The seminar was my kind of seminar, a muscle-building conversation with a rather large bunch of training buddies in a real gym packed with equipment and atmosphere. No room for formalities, correctness and uncomfortable politeness -- honesty, thoughtfulness and a sense of humor only. Let’s be real. After all, how troublesome, difficult and stiff can sharing muscle stories and training logic be? Push that iron and eat right, brothers and sisters, and don’t stop. Next subject.

125 of us gathered in the corner of an appropriately funky gym above which some thirty stories of concrete, steel and glass rose into the sky -- truth is I never looked up to make the estimation, the surrounding mass just felt that hefty. The building was as modern and fancy as the downtown subways, and the subterranean space was outfitted with two miniature cubicles for toilets and a maze of pipes and electricity laced across the ceiling. One does not complain, does one? We felt as comfortable as clams, chattering clams, and at exactly 12 PM all clams were focused on me and the noise faded.

There was someone from every corner of the USA, Maine to Hawaii and Alaska to Florida. Some guy from Denmark sneaked across the border when no one was looking and Canada sent a few reps. Folks stood, leaned, clung and hung on equipment and the lucky ones sat on anything resembling a seat. This test of endurance went on for three hours; no one left and no one passed out, no one yawned, sneezed, smoked or complained. I didn’t even hear the interruptive chime of a cell phone throughout the entire afternoon -- some kind of global record no doubt -- only the voices of excited everlovin’ muscleheads above the din of fans and air conditioning and muted breathing.

I was the first to speak, giving my well-researched analysis of physical culture and its history since its inception in the late 19th century. I compared in detail the growing discontent between man, the intelligent species, and man, the primordial body. Further, I underlined emphatically man’s need, as a creature human being and, more so, as a society, to reconcile the growing physical, mental, emotional and spiritual gaps prevailing in the musclebuilding culture of today. I was carried off in a plastic garbage bag and dumped in a nearby alley by a rebellious mob.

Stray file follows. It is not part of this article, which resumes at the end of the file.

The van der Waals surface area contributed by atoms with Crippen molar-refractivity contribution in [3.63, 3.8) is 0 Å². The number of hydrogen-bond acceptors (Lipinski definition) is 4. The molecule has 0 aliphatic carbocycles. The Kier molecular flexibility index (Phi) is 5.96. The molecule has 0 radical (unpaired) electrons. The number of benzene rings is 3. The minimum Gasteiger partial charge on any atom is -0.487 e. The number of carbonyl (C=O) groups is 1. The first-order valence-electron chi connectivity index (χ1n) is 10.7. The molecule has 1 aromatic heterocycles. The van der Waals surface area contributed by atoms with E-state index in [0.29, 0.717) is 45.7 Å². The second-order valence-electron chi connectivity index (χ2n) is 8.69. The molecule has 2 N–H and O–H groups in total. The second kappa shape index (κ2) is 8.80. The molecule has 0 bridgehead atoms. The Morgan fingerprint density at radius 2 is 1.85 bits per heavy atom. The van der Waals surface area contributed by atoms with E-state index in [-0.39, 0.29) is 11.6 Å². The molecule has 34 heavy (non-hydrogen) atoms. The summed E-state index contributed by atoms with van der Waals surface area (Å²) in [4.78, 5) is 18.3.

I managed to introduce Dr. Ken Leistner to the group, a lifelong New Yorker, who with his delicate words and subtle mannerisms offered his philosophy on life and animal weight training and ten ways to win friends, influence people and subdue enemies. His presentation of information is done in three dimensions, maybe four or five dimensions, and one leaves knowing more than one knew upon coming, though they are unsure of what that might be. It’s guttural, I think.

Mike Katz, an old friend, as is Dr. Ken, was ostensibly invited to say hi to everyone. When he was casually introduced to my friendly audience of bombers and welcomed with open and raised arms and vociferous voices, I stepped forward and implored the benevolent rascal to back me up as I sought to teach and entertain and enjoy the moment. What could he say? His voice was heard above the rest, as speaking to classrooms of learners is his profession of 35 years. He encourages, informs, warns, entreats and imparts, as a man who’s been there, and who cares very deeply that you understand where you’re going.